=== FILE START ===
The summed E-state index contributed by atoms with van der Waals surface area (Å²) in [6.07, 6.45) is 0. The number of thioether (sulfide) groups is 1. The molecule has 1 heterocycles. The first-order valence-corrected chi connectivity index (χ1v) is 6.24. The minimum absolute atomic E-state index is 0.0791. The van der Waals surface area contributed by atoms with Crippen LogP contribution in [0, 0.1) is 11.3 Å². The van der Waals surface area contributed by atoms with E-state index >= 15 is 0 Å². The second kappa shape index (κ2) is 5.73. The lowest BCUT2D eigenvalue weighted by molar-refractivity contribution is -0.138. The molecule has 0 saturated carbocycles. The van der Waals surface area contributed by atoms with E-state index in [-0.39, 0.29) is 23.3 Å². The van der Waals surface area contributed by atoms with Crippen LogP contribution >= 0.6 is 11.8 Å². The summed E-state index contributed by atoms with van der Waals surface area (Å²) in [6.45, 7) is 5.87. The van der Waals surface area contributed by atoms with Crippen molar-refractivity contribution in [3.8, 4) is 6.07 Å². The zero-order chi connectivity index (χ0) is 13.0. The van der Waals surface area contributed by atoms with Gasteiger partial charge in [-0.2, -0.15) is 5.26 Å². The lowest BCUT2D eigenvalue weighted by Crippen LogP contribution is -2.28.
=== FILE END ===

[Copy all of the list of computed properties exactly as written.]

The summed E-state index contributed by atoms with van der Waals surface area (Å²) in [6.07, 6.45) is 0. The number of thioether (sulfide) groups is 1. The molecule has 1 heterocycles. The first-order valence-corrected chi connectivity index (χ1v) is 6.24. The minimum absolute atomic E-state index is 0.0791. The van der Waals surface area contributed by atoms with Crippen LogP contribution in [0, 0.1) is 11.3 Å². The van der Waals surface area contributed by atoms with E-state index >= 15 is 0 Å². The second kappa shape index (κ2) is 5.73. The lowest BCUT2D eigenvalue weighted by molar-refractivity contribution is -0.138. The molecule has 0 saturated carbocycles. The van der Waals surface area contributed by atoms with E-state index in [-0.39, 0.29) is 23.3 Å². The van der Waals surface area contributed by atoms with Crippen LogP contribution >= 0.6 is 11.8 Å². The summed E-state index contributed by atoms with van der Waals surface area (Å²) in [6.45, 7) is 5.87. The van der Waals surface area contributed by atoms with Crippen molar-refractivity contribution in [3.8, 4) is 6.07 Å². The zero-order chi connectivity index (χ0) is 13.0. The van der Waals surface area contributed by atoms with Gasteiger partial charge in [-0.2, -0.15) is 5.26 Å². The lowest BCUT2D eigenvalue weighted by Crippen LogP contribution is -2.28.